A Jewish woman’s ghost in Poland tries to influence three generations of a family of nonbelievers as debut novelist Rosenbaum tackles major themes of Jewish identity and belief in God.
In 1905, 83-year-old Friedl Alterman’s soul awakens in the village of Zokof’s Jewish cemetery when young Itzik Lieber hugs her gravestone while hiding from a Polish mob after an act of heroism. Although Itzik has what she considers the soul of a raw potato, Friedl’s spirit protects him and guides him to Warsaw and into the care of a young socialist who gets Itzik safely to America. Friedl then waits in a blue void until 1991, when Itzik’s son Nathan, a constitutional scholar who knows little of his father’s early life and disdains his father’s anti-intellectual socialism, attends a seminar in Poland. Shocked at the country’s widespread anti-Semitism, he visits Zokof and meets Rafael, Zokof’s last surviving Jew. Raphael, whom Friedl also protects, tells him Itzik’s story, but despite dreamlike visits from Friedl herself, Nathan returns to America with his soul only half-cooked because he cannot accept his belief in God. A year later, after Nathan’s sudden, fatal heart attack, his daughter Ellen, a choreographer, accepts a three-month dance project in Krakow. She too is jolted by the anti-Semitism she finds. She also meets and falls in love with Marek, a Polish Catholic drawn to Jewish music. When Friedl’s spirit visits, Ellen is far more receptive than Nathan. She and Marek help Rafael re-establish the Jewish cemetery, while through dance, Ellen finds a way to release Friedl’s spirit, and perhaps her own.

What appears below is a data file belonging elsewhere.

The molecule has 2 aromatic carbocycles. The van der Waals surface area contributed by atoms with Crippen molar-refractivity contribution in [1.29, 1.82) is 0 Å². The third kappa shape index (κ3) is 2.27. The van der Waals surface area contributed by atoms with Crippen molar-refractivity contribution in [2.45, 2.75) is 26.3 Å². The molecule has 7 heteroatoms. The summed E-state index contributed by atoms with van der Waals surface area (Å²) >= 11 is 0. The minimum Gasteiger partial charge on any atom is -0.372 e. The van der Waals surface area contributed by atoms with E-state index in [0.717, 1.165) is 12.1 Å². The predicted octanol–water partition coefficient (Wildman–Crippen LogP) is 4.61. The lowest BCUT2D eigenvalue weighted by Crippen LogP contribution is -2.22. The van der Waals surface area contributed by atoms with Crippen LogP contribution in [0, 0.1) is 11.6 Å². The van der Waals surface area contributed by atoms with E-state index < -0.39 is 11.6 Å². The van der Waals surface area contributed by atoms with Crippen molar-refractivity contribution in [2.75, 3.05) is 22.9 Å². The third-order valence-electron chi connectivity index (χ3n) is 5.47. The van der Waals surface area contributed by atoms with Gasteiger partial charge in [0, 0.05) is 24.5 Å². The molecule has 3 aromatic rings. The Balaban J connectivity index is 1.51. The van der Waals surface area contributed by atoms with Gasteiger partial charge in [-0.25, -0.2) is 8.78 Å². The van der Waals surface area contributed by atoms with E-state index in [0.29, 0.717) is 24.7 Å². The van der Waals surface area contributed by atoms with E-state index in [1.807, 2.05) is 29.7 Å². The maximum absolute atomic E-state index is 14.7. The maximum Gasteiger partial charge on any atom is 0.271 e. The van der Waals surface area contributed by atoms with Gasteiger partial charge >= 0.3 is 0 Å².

Rosenbaum’s first 50 pages, told in the voice of the ghost of Friedl, are full of beauty, energy and wisdom. But the later sections suffer from a more pedestrian narrative that borders on doctrinaire.